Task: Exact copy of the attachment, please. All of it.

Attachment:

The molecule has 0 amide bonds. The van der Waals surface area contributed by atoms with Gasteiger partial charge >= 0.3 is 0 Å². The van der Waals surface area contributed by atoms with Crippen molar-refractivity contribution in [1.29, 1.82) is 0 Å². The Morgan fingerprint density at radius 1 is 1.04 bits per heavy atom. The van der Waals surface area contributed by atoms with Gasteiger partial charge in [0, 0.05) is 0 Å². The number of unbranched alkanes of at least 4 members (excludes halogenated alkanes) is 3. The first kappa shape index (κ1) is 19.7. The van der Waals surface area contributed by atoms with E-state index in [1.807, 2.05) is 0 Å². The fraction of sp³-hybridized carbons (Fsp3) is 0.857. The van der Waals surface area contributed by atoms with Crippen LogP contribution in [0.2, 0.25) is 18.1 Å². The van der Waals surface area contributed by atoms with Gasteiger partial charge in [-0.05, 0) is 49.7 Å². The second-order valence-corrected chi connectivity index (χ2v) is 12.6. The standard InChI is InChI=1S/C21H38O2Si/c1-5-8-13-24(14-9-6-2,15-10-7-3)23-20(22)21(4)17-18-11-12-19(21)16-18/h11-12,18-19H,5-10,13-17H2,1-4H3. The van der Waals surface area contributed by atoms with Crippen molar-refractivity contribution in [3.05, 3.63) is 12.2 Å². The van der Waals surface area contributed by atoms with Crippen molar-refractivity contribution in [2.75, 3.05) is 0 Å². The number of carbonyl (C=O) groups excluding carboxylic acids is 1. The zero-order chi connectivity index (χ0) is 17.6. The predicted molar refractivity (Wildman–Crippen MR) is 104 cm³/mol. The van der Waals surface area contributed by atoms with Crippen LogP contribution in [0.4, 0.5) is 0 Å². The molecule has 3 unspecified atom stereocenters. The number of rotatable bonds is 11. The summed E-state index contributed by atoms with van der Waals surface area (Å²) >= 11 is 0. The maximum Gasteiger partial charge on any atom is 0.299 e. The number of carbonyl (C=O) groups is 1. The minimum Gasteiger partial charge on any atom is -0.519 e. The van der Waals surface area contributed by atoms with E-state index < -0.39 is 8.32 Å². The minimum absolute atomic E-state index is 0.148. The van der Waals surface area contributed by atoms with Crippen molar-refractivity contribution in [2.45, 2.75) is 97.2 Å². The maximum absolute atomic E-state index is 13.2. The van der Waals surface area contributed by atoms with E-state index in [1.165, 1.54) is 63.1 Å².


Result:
The molecule has 0 amide bonds. The van der Waals surface area contributed by atoms with Gasteiger partial charge >= 0.3 is 0 Å². The van der Waals surface area contributed by atoms with Crippen molar-refractivity contribution in [1.29, 1.82) is 0 Å². The Morgan fingerprint density at radius 1 is 1.04 bits per heavy atom. The van der Waals surface area contributed by atoms with Gasteiger partial charge in [0, 0.05) is 0 Å². The number of unbranched alkanes of at least 4 members (excludes halogenated alkanes) is 3. The first kappa shape index (κ1) is 19.7. The van der Waals surface area contributed by atoms with E-state index in [1.807, 2.05) is 0 Å². The fraction of sp³-hybridized carbons (Fsp3) is 0.857. The van der Waals surface area contributed by atoms with Crippen LogP contribution in [0.2, 0.25) is 18.1 Å². The van der Waals surface area contributed by atoms with Gasteiger partial charge in [-0.05, 0) is 49.7 Å². The second-order valence-corrected chi connectivity index (χ2v) is 12.6. The standard InChI is InChI=1S/C21H38O2Si/c1-5-8-13-24(14-9-6-2,15-10-7-3)23-20(22)21(4)17-18-11-12-19(21)16-18/h11-12,18-19H,5-10,13-17H2,1-4H3. The van der Waals surface area contributed by atoms with Crippen molar-refractivity contribution in [3.05, 3.63) is 12.2 Å². The van der Waals surface area contributed by atoms with Crippen molar-refractivity contribution in [2.75, 3.05) is 0 Å². The number of carbonyl (C=O) groups excluding carboxylic acids is 1. The zero-order chi connectivity index (χ0) is 17.6. The predicted molar refractivity (Wildman–Crippen MR) is 104 cm³/mol. The van der Waals surface area contributed by atoms with Crippen LogP contribution in [0.4, 0.5) is 0 Å². The molecule has 3 unspecified atom stereocenters. The number of rotatable bonds is 11. The summed E-state index contributed by atoms with van der Waals surface area (Å²) >= 11 is 0. The maximum Gasteiger partial charge on any atom is 0.299 e. The number of carbonyl (C=O) groups is 1. The minimum Gasteiger partial charge on any atom is -0.519 e. The van der Waals surface area contributed by atoms with E-state index < -0.39 is 8.32 Å². The minimum absolute atomic E-state index is 0.148. The van der Waals surface area contributed by atoms with Crippen molar-refractivity contribution in [2.45, 2.75) is 97.2 Å². The maximum absolute atomic E-state index is 13.2. The van der Waals surface area contributed by atoms with E-state index in [1.165, 1.54) is 63.1 Å².